Cloud is causing a ‘changing of the guard’ and enabling businesses to pick and choose what best works for them, AWS declares
It probably won’t surprise you to hear this, but Amazon Web Services (AWS) is a big fan of cloud computing.
The world’s biggest public cloud provider currently boasts a $14 billion (£11bn) revenue run rate and is growing at around 43 percent year-on-year and credits a “changing of the guard” for helping to foster this emphatic growth.
“Cloud is the new norm”, declared AWS’ UK chief Gavin Jackson in front of 6,000 customers and partners at the company’s London Summit. “It’s unparalleled as a paradigm from any other technology shift we’ve ever seen in history.”
World of change
As we well know, the rapid rise of cloud and the accompanying shift in business models has resulted in traditional IT vendors being outmanoeuvred by modern, agile startups focused on customer service.
“Old guard companies are not growing as fast as they used to and in many cases are actually declining,” Jackson said. “And you see them being replaced by new guard companies, who are becoming the new normal partners for our customers.
“This should be a really clear indicator as to how people are thinking about their investments in technology, but also as clear indicator as to how people are thinking about investments in talent and skills, with the centre of gravity really shifting up towards these cloud companies.”
This point about skills led Jackson onto AWS re:Start, the cloud training programme launched in January for young people and military veterans and their families.
AWS partnered with the Ministry of Defence and the Prince’s Trust to create the free programme, which aims to tackle the growing skills gap in the UK by giving people an avenue into a technology career.
“It’s estimated that the digital skills gap is costing Britain £63 billion in lost GDP and I see, from speaking to AWS customers, there’s a real hunger to get more technical talent. AWS re:Start is helping by retraining motivated people who otherwise wouldn’t have found their way into technology.
“The goal is to initially train 1,000 people and then place them into 1,000 work experience placements or apprenticeships or full time jobs.”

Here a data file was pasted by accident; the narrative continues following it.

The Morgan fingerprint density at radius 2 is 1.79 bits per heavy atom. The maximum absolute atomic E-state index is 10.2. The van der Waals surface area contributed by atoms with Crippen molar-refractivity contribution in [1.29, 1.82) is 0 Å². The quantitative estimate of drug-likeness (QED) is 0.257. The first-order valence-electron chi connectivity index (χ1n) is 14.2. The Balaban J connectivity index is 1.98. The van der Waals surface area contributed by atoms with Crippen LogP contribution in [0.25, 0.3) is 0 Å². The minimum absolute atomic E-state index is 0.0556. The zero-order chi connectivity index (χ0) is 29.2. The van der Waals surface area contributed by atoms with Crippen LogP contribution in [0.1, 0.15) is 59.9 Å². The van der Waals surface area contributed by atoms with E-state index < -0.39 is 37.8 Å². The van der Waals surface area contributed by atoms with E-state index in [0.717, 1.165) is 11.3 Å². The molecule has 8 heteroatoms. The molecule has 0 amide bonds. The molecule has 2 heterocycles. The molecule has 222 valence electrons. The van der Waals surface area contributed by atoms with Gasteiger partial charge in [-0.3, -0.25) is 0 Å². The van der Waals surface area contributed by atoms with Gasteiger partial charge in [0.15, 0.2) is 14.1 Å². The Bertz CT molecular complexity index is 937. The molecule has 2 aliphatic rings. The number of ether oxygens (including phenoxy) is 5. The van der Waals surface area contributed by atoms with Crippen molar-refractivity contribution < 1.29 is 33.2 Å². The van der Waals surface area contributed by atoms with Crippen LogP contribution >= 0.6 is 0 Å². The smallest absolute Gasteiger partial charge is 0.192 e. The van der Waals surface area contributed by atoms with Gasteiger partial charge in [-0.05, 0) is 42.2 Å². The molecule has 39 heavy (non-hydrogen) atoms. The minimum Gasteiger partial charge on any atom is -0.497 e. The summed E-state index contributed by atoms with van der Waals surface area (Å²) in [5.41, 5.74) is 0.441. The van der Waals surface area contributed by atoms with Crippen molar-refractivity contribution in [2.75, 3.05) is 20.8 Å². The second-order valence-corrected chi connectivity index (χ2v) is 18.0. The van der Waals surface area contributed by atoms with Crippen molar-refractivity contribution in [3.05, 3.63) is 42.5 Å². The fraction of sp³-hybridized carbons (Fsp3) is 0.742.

Companies such as Sage, Splunk, the BBC and Direct Line have already used the programme to get hold of new talent and, with the need for skills showing no signs of slowing, it’s a trend that is almost certain to continue.
Take your pick
Jackson was followed on stage by Werner Vogels, CTO of Amazon, who spoke about how cloud computing has brought about a new world of agile development where customers are able to choose exactly how they build and develop software.
“This is a new world of IT, we’re doing things differently now as IT professionals from five or ten years ago,” he said. “Cloud is dramatically changing the way we’re operating and building software.
“Development now is very different. When you think about resources whether it’s hardware or decisions around operating systems and packaging, all of those constraints have gone out of the window. Now you’re free to develop in the way that you really like to develop.”
This freedom of choice is enabling organisations to be more agile than ever, an essential component of today’s fast-paced business world.
And, unlike the traditional world of IT, they can actually have a say in what is offered to them. AWS is constantly receiving feedback from customers about what they want, which impacts the future development of features and services.
“That’s core to AWS’ mission,” Vogels explained. “When we started we knew that we were going to change the way that IT was being run, change the way that applications are developed and we also knew that you would be the experts in knowing how you want to build your applications or run your systems.
“We decided to give you a toolbox instead of telling you how to develop your software,” he added, highlighting the importance of systems that have no constraints so customers can “build for the future in new ways.
“We build our systems in such a way, with so much freedom, that you can build the way you want to build. AWS gives you super powers.”